WITH THE RISE of individual liberty, there was a corresponding decline in the ruling elite thanks to representative government.  Great Britain gave this gift to us and the United States took it to incredible heights.  The oppressed everywhere immigrated to the United States to feed a growing industrial demand.  Being new, we did not know all the affects of industrialization.  When the bad things came to light, we addressed them.  Great Britain, for example, was one of the first to protect women and children from the worse of industrial society.  Still, working conditions could be harsh.  As could life in the industrial cities.  Poverty.  Filth.  Disease.  And it was the wretched state of life in these slums that gave birth to a new school of thought on industrialization. 

In 1844 Friedrich Engels wrote The Condition of the English Working-Class to expose life in these slums.  He would collaborate 4 years later with Karl Marx on a treatise called The Communist Manifesto.  And from this Marxism, Communism, socialism, collectivism, etc., would follow.  As economic systems go, these would all prove to be failures.  But the essence of them lives on.  State planning.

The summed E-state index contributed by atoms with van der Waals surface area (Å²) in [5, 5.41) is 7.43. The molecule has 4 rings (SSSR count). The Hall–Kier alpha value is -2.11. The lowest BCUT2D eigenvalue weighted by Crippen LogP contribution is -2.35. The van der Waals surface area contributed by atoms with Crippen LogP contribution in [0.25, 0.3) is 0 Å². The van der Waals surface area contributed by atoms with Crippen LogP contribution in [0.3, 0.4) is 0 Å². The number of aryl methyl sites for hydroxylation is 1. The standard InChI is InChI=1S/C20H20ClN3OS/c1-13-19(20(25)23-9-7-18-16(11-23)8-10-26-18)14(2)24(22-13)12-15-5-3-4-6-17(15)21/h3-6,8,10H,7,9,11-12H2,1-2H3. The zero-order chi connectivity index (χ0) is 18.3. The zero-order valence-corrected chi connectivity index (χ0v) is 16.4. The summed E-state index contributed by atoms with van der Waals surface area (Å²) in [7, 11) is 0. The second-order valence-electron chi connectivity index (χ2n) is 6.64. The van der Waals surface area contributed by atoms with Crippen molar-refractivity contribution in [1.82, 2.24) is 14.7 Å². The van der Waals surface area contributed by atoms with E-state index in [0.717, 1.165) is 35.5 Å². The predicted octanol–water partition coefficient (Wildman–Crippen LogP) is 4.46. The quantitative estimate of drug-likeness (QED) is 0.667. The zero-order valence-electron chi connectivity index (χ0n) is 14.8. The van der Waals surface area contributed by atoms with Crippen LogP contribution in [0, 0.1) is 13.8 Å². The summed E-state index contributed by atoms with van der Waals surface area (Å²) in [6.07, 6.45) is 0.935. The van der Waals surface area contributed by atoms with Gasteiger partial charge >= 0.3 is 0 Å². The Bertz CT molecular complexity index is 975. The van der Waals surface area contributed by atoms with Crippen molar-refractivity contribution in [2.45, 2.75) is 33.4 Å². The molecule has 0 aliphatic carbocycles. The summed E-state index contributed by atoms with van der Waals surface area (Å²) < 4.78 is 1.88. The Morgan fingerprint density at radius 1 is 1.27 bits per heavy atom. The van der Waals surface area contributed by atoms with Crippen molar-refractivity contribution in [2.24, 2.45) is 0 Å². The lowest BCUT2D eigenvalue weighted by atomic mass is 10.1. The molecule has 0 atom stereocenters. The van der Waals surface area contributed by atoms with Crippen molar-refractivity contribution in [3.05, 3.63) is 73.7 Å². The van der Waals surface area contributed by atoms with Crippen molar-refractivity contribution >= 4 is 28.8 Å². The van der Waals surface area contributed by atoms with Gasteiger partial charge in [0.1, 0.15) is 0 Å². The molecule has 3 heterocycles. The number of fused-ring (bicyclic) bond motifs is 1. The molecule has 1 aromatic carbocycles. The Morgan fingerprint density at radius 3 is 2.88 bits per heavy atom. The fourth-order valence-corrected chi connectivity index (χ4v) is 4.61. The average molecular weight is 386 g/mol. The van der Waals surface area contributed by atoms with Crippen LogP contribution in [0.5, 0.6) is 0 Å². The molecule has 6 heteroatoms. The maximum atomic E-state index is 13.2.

You see, it was capitalism that gave us the industrial slums.  And that was good propaganda for a ruling elite looking to rule again.  So they whispered sweet nothings into our ears.  They talked about a Social Utopia.  From each according to his ability to each according to his need.  Fair taxation (i.e., only the ‘rich’ pay taxes).  Social safety nets (paid for by taxes of the rich).  Shorter workdays.  Longer paid vacations.  More government benefits.  A burgeoning welfare state.  Free stuff for everyone.  Again, paid for by taxing the rich who have exploited the working class.

What evolved was the elimination of the middle class.  You had the evil rich (and the middle class were, for all intents and purposes, rich because they didn’t need government help) whose wealth the government taxed away.  And the poor.  The poor who the government would now take care of.  If elected.  And they were.  They seduced a great many people with their utopian vision.  Even in the West. 

Great Britain and the United States would fall to this seductress, too, thanks to the Great Depression.  It was capitalism that gave us the Great Depression, after all.  The greed of the money people.  And so these great nations declined from greatness.  They became welfare states, too.  They had short respites during the 1980s.  Margaret Thatcher helped rejuvenate Great Britain.  Ronald Reagan, the United States.  But the ruling elite whispered more sweet nothings in our ears and the decline continues.